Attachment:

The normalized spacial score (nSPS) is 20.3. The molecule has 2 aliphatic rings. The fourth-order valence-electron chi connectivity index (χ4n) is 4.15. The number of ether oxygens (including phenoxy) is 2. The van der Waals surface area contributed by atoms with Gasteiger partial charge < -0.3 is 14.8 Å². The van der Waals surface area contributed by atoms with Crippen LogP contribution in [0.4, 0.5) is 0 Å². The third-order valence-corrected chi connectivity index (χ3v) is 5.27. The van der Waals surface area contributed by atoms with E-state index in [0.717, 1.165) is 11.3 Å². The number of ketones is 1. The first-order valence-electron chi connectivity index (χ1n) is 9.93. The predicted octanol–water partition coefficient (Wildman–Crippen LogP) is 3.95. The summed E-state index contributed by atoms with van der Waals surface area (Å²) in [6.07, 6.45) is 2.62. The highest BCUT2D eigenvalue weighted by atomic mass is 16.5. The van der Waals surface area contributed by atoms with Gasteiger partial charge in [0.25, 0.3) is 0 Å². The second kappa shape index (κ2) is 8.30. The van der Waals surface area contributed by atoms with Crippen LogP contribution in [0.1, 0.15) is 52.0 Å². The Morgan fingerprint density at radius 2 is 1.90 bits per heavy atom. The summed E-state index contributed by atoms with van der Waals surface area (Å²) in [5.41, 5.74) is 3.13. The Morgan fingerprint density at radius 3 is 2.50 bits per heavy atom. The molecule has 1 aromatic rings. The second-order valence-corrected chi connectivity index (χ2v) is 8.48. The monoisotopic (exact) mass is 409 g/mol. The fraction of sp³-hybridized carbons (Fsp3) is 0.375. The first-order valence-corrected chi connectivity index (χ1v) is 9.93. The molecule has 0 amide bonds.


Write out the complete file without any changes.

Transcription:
The normalized spacial score (nSPS) is 20.3. The molecule has 2 aliphatic rings. The fourth-order valence-electron chi connectivity index (χ4n) is 4.15. The number of ether oxygens (including phenoxy) is 2. The van der Waals surface area contributed by atoms with Gasteiger partial charge < -0.3 is 14.8 Å². The van der Waals surface area contributed by atoms with Crippen LogP contribution in [0.4, 0.5) is 0 Å². The third-order valence-corrected chi connectivity index (χ3v) is 5.27. The van der Waals surface area contributed by atoms with E-state index in [0.717, 1.165) is 11.3 Å². The number of ketones is 1. The first-order valence-electron chi connectivity index (χ1n) is 9.93. The predicted octanol–water partition coefficient (Wildman–Crippen LogP) is 3.95. The summed E-state index contributed by atoms with van der Waals surface area (Å²) in [6.07, 6.45) is 2.62. The highest BCUT2D eigenvalue weighted by atomic mass is 16.5. The van der Waals surface area contributed by atoms with Gasteiger partial charge in [0.25, 0.3) is 0 Å². The second kappa shape index (κ2) is 8.30. The van der Waals surface area contributed by atoms with Crippen LogP contribution in [0.1, 0.15) is 52.0 Å². The Morgan fingerprint density at radius 2 is 1.90 bits per heavy atom. The summed E-state index contributed by atoms with van der Waals surface area (Å²) in [5.41, 5.74) is 3.13. The Morgan fingerprint density at radius 3 is 2.50 bits per heavy atom. The molecule has 1 aromatic rings. The second-order valence-corrected chi connectivity index (χ2v) is 8.48. The monoisotopic (exact) mass is 409 g/mol. The fraction of sp³-hybridized carbons (Fsp3) is 0.375. The first-order valence-corrected chi connectivity index (χ1v) is 9.93. The molecule has 0 amide bonds.